Almendres Cromlech

Almendres Cromlech
© CanStockPhoto/mrfotos
One of the Almendres stones
Cromleque dos Almendres
© João Carvalho
Almendres Menhir
Cromleque dos Almendres
Almendres megalithic complex
© João Carvalho

Whilst Évora may be able to boast some quite impressive historic credentials there is a site, less than half an hour's drive away that predates anything in the city by thousands of years. Built in the early Stone Age the Almendres Cromlech (Cromleque dos Almendres) dates back over 6,000 years. But it isn't just the age which is impressive - this is the largest megalithic site to be found anywhere on the Iberian Peninsula. Although not quite of the scale of Carnac in Britanny, Almendres is far more atmospheric.

The location of the stones is on the slopes of Monte dos Almendres looking out over the nearby village of Guadalupe and to Évora beyond. The stones are set within olive and cork trees, standing in the bare red earth.

Almendres consists of a number of megalithic structures. The first you are likely to encounter is the solitary Menhir of Almendres - a single granite monolith standing at around 4.5 metres (14ft) tall. If a line is plotted from this stone to the centre of the Almedres Cormlech, it points to the sunrise on the Winter solstice. This and other alignments have lead archeologists to suggest the site was some kind of Neolithic astronomical observatory.

About 2.5km (1.5 miles) further down the dirt road you will arrive at the main complex. This consists of around 92 granite stones arranged into a large ellipse measuring around 40 metres (120ft) in diameter and a conjoined, smaller circle. There are also a few larger stones positioned around the site which don't have an obvious relationship. The main structures appear to have geometries associated with the Equinox. A number of the stones have some form of inscription on them.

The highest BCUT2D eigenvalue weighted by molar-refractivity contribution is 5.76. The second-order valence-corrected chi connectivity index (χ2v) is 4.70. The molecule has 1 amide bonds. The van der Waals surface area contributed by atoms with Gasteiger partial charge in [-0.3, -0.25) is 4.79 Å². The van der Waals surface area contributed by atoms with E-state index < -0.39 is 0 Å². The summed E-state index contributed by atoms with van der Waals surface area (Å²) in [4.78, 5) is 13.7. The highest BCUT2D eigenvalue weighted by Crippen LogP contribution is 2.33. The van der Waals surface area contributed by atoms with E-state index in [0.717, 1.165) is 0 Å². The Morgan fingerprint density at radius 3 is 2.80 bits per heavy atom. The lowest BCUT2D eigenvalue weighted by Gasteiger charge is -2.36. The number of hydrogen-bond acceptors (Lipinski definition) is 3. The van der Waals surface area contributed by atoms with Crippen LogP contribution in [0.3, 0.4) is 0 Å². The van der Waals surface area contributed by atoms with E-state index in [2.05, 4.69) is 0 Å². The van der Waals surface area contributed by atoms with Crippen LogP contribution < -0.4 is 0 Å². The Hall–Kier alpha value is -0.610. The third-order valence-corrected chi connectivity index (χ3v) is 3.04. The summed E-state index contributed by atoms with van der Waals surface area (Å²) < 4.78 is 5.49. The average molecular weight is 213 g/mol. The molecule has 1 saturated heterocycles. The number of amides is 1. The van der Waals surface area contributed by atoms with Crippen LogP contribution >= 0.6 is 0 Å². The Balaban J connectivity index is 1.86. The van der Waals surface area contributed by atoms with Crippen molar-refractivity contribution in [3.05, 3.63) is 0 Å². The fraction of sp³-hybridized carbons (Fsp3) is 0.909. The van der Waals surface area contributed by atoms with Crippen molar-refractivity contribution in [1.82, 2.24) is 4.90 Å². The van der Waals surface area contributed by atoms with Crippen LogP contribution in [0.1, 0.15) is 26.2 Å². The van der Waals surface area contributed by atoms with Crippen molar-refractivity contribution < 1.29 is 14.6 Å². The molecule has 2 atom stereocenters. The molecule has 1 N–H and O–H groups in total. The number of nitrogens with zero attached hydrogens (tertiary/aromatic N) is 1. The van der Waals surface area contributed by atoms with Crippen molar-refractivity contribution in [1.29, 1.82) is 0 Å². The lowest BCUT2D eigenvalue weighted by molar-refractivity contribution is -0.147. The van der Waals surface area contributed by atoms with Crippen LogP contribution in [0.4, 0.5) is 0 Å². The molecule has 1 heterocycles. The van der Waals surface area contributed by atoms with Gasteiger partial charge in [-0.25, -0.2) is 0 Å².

Almendres was only discovered relatively recently. The site had become overgrown and the rocks sunk below the earth. It was in 1966 that geologist Henrique Leonor Pina stumbled across the site whilst conducting field work in the area. The following excavations revealed the full extent of the site. Archaeologist Mario Varela Gomes was responsible for much of the work unearthing and resetting the stones.

The Almendres Cromlech is a special place where the sense of history is almost palpable. Even if we never fully understand the meaning of this ancient site we can still enjoy the power of the stones.

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